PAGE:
Choosing between static balance and dynamic balancing? Static balance still plays a major role in today’s manufacturing plants, but is slowly being replaced with dynamic balancing.
Tower balancers have been around for years. The same principles that make it work are the same as with a static balancer. The only difference is the speed in which it operates. Dynamic balancing performs its calculations very quickly, so much so that some systems can balance an engine within 5 seconds or less compared to 30 minutes or more for a static balancer. This efficiency allows the engine manufacturer to produce more engines a day, boosting their profit margin. It also allows the manufacturer to start making engines right away without having to wait for balancing since balancing can be performed at any time during the production process
So why would anyone use a static balancer over a dynamic one? The main reason is cost. Tower balancers are far more expensive than static balancers, and they take up valuable assembly line space while they operate making them unsuitable for high volume production environments where speed of production is key. In addition, tower systems require expensive and complex software that must be regularly updated to keep up with all the changes in today’s automotive and power generation industries.
There are several factors that contribute to the dynamic balance of a rotating component. In this paper, a comparison will be made between two dynamic balancing techniques: Static Balance and Dynamic Balancing. The Basic Theory of the Static Balance method will be discussed, followed by an explanation of the Dynamic Balancing method.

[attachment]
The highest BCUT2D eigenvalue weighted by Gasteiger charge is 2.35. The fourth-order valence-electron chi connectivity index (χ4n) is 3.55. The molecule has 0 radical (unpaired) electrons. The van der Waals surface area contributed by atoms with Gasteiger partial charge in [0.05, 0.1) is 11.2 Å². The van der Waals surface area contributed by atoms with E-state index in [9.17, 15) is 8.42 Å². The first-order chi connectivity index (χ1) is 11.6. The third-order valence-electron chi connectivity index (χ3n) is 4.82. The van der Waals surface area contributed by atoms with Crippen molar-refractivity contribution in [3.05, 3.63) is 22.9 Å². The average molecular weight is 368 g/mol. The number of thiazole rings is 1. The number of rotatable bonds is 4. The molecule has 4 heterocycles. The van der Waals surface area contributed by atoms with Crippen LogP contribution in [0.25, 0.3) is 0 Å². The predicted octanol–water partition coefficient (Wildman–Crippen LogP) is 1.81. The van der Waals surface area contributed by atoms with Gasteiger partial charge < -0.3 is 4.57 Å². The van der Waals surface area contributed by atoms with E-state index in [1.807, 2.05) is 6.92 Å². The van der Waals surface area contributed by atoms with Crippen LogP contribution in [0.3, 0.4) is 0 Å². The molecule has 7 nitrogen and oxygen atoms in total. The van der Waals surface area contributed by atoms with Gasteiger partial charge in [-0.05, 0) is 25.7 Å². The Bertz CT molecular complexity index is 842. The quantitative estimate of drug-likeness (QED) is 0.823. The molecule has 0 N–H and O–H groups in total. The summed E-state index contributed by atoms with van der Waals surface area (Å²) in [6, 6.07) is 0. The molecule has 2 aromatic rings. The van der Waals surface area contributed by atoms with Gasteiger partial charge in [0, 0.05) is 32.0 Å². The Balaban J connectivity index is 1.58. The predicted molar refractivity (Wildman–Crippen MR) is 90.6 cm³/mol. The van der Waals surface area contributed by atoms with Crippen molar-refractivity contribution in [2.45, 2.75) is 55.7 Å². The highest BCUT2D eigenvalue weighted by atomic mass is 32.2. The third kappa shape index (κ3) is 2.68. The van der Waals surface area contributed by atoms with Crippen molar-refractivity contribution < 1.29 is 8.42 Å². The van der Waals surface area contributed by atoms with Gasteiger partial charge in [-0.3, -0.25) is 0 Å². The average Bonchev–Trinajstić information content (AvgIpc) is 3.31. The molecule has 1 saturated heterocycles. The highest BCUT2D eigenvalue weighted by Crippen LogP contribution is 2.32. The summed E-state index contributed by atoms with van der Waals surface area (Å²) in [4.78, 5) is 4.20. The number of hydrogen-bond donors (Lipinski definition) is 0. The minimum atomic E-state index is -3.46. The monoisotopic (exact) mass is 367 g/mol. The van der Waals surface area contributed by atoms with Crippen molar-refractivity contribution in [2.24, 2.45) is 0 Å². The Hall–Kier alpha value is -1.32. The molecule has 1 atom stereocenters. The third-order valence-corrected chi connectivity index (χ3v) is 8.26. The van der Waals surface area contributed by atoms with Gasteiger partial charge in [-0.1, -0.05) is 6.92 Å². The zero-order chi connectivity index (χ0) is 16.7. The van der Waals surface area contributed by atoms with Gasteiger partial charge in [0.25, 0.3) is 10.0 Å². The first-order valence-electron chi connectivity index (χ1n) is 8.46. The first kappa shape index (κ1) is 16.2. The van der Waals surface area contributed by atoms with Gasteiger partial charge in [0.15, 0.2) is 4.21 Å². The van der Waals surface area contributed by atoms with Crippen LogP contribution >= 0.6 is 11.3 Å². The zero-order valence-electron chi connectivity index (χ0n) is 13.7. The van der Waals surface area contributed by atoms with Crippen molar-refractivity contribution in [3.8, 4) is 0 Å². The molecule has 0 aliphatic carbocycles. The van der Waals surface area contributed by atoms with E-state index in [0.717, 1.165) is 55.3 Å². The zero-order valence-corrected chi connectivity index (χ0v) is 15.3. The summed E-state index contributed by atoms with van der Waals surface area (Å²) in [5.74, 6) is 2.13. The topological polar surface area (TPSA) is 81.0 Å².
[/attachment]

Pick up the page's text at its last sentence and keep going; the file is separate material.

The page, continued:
Dynamic balancing is a balancing technique that uses a computer controlled motor to dynamically balance rotating components, such as engine crankshaft or turbine blades. A common practice of dynamic balancing is to mount the component on a spin table with computer controlled electronics and various measuring devices to monitor the component’s vibration during operation. The table can rotate at variable speeds from 0 rpm to thousands of rpm in order to determine the natural frequency of the component.
Static Balance is a technique for balancing rotating components where the component is mounted on a spin table and spun at high speed, up to 2000 rpm.
A static balance is what every machine manufacturer strives to achieve before they ship their products out to you. Just like you strive to achieve a static balance in your own life.
A dynamic balance is a fancy term for an off-balance condition that you can’t see with the naked eye. A dynamic imbalance is invisible and usually undetectable by the average technician unless he or she has been trained to recognize it by measuring specific parameters of imbalance with sophisticated equipment designed specifically for this purpose.